Special in Lightroom 5
+ Digital Assest Management (with Keywords and Color Tagging)
+ Graduated Filter
+ Local Adjustment Brush
+ Healing and Cloning Tool
+ Radial Filter
+ Red Eyes Removal
+ Simpler User Interface
+ Flag Label for Accept/Reject
+ Watermark Output
+ Various Supported Plugin from Different Application (DxO Viewpoint, DxO Filmpack, Photomatix, Photoshop, Google Nik Collection, etc.)
+ Cheaper (USD 149 compare to DxO Optics Pro 10 Elite USD 199, DxO Viewpoint 2 USD 79 for perspective correction, if you need the split toning, vignetting effect, vignetting blur/soft focus effect and etc you will need to purchase DxO Film Pack 5 Elite at USD129)
+ Smaller File Size when Export at 99% and 100% Quality
Special in DxO Optics Pro 10
+ Local File Management
+ Great Micro-contrast Adjustment
+ Specific Contrast Adjustment for Fine-contrast, Highlight, Midtones, and Shadow (need the DxO Film Pack Elite 5, sell at USD 129 separately as standalone and plugin)
+ Excellent Prime Noise Reduction (only available in DxO Optics Pro Elite 10)
+ DxO Smart Lighting
+ DxO Clear View (only available in DxO Optics Pro Elite 10)
+ DxO Anti Moire (only available in DxO Optics Pro Elite 10)
+ DxO Lens Softness
+ Excellent Distortion and Perspective Correction
+ Specified Lens and Camera Professional Adjustment
+ Well Integration with DxO Viewpoint (sell separately in USD 79 as standalone application and plugin) for Perspective Correction and Volume Deformation Correction
+ Fully Integrated DxO Filmpack (sell separately in USD 79 for Essential and USD 129 for Elite, both are sell as standalone application and plugin) for Professional and Legendary Film Grain, Blur Effect, Advanced Contrast Adjustment (Fine, Highlight, Shadow, Midtown), Channel Mixer, etc.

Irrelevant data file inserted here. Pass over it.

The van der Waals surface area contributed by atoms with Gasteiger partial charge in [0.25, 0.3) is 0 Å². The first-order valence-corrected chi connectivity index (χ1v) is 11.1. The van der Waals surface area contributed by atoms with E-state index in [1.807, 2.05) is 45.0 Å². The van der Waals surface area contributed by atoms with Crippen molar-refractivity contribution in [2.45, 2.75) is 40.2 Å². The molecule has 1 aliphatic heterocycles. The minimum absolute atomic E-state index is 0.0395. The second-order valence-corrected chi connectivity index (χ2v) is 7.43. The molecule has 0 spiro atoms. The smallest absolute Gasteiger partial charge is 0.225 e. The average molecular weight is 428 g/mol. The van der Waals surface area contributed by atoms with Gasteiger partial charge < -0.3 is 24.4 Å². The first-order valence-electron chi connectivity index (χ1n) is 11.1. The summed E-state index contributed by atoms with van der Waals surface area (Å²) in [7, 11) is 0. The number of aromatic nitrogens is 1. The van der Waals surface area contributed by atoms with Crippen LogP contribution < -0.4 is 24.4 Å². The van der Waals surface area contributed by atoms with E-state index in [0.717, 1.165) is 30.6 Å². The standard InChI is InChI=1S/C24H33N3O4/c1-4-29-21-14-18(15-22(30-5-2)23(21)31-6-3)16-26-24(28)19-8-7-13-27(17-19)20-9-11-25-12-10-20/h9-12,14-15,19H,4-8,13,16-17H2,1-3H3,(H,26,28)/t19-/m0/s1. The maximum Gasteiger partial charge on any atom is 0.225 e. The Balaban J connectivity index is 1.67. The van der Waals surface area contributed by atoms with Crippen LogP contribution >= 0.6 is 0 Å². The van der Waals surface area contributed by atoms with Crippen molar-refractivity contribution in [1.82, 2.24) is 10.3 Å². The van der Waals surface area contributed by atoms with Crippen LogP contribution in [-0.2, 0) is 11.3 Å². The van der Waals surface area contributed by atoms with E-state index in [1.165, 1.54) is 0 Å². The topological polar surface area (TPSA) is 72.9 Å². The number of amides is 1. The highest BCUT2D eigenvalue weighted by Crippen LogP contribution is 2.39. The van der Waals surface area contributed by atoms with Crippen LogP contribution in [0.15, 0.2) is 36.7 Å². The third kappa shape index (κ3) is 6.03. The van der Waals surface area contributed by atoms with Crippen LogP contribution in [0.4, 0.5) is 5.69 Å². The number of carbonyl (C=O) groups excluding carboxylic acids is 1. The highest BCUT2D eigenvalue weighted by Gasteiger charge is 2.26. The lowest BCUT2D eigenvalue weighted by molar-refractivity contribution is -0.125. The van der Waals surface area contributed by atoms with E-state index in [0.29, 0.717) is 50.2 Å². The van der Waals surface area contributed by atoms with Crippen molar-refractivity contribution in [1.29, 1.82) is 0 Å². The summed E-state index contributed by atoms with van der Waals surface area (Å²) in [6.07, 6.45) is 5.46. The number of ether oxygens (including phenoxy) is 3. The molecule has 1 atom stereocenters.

+ Smaller File Size when Export at 98% Quality and Below
+ Expendable Function Description/Explanation at Top-right Corner
Honestly speaking, DxO Optics Pro 10 is slightly complicated than Lightroom 5 because it provides more controls for fine tune and adjustment. However, DxO provides the expandable function description/explanation within the application itself so it does make the learning easier.
Once I familiar with the DxO Optics Pro 10, I find out that it is pretty easy and capable to produce decent/great results without using the local adjustment brush (it does not have it yet). Its Prime noise reduction technology is the best in the market currently, and it offers supreme distortion and perspective correction especially for wide-angle and fisheye lenses. I love the way it renders the skin and capability of producing unique silky smooth and dreamy look and feel portraits.
Lightroom 5 is more refined and providing simpler user interface. Its graduated filter, healing/cloning tool, local adjustment brush, and radial filter are pretty solid and powerful. Lightroom 5 provides more complete function such as split toning, vignetting effect, out of focus effect (using the radial filter), auto and manual perspective correction. Its capability of using plugin such as Google Nik Collection, Photomatix, DxO Viewpoint, DxO Film Pack, and etc. provides greater flexibility in workflow and its digital asset management is very efficient to handle large amount of photo gallery using keywords and color tagging.
Both Lightroom 5 and DxO Optics Pro 10 are able to work together now, you may use the Lightroom 5’s DAM to manage the images, pass it to DxO for adjustment and raw converting, send the image embedded with DxO adjustment back to Lightroom 5 again (only in tiff format) for brush adjustment or fine tune. I don’t see the need to do so for myself but it might be great for some of you.
Lightroom 5 gives 30 days trial and all DxO applications give 31 days trial. It is good to try them out yourself before you buy them. If you prefer the DxO products, I would suggest you to purchase the DxO Optics Pro Elite (USD 199) with DxO Viewpoint 2 (USD 79) as minimum bundle to cover 95% of the need. If you prefer Lightroom 5, it is selling at USD 149 as standalone application which I prefer it over the Adobe cloud subscription package.
Any of them will give you decent/great results, it is only the matter of personal taste and choice. Once again, I share the comparison between DxO Optics Pro 10 and Lightroom 5 all on my personal interest and motivation, so please feel free to let me know what RAW processing software you are using currently and whether you get the help from this post 😉